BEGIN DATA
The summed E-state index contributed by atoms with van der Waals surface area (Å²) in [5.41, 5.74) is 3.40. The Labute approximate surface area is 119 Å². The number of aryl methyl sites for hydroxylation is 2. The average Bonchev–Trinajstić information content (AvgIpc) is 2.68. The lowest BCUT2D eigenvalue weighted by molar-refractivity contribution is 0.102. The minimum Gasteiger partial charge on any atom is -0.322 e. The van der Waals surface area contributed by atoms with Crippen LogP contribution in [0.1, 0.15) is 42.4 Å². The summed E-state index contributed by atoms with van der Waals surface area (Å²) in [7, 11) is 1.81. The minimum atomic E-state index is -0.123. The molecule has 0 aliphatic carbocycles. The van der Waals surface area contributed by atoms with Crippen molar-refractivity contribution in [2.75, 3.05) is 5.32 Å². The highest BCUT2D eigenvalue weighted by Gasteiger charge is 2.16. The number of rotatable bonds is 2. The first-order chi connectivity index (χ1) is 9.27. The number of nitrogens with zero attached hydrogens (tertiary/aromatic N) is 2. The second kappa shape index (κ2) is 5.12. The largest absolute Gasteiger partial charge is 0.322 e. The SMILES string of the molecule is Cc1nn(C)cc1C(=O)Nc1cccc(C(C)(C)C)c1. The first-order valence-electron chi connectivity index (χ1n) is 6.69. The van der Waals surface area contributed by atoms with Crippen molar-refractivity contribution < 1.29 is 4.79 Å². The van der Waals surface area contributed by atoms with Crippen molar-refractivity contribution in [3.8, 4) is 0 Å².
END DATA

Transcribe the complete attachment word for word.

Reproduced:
The summed E-state index contributed by atoms with van der Waals surface area (Å²) in [5.41, 5.74) is 3.40. The Labute approximate surface area is 119 Å². The number of aryl methyl sites for hydroxylation is 2. The average Bonchev–Trinajstić information content (AvgIpc) is 2.68. The lowest BCUT2D eigenvalue weighted by molar-refractivity contribution is 0.102. The minimum Gasteiger partial charge on any atom is -0.322 e. The van der Waals surface area contributed by atoms with Crippen LogP contribution in [0.1, 0.15) is 42.4 Å². The summed E-state index contributed by atoms with van der Waals surface area (Å²) in [7, 11) is 1.81. The minimum atomic E-state index is -0.123. The molecule has 0 aliphatic carbocycles. The van der Waals surface area contributed by atoms with Crippen molar-refractivity contribution in [2.75, 3.05) is 5.32 Å². The highest BCUT2D eigenvalue weighted by Gasteiger charge is 2.16. The number of rotatable bonds is 2. The first-order chi connectivity index (χ1) is 9.27. The number of nitrogens with zero attached hydrogens (tertiary/aromatic N) is 2. The second kappa shape index (κ2) is 5.12. The largest absolute Gasteiger partial charge is 0.322 e. The SMILES string of the molecule is Cc1nn(C)cc1C(=O)Nc1cccc(C(C)(C)C)c1. The first-order valence-electron chi connectivity index (χ1n) is 6.69. The van der Waals surface area contributed by atoms with Crippen molar-refractivity contribution < 1.29 is 4.79 Å². The van der Waals surface area contributed by atoms with Crippen molar-refractivity contribution in [3.8, 4) is 0 Å².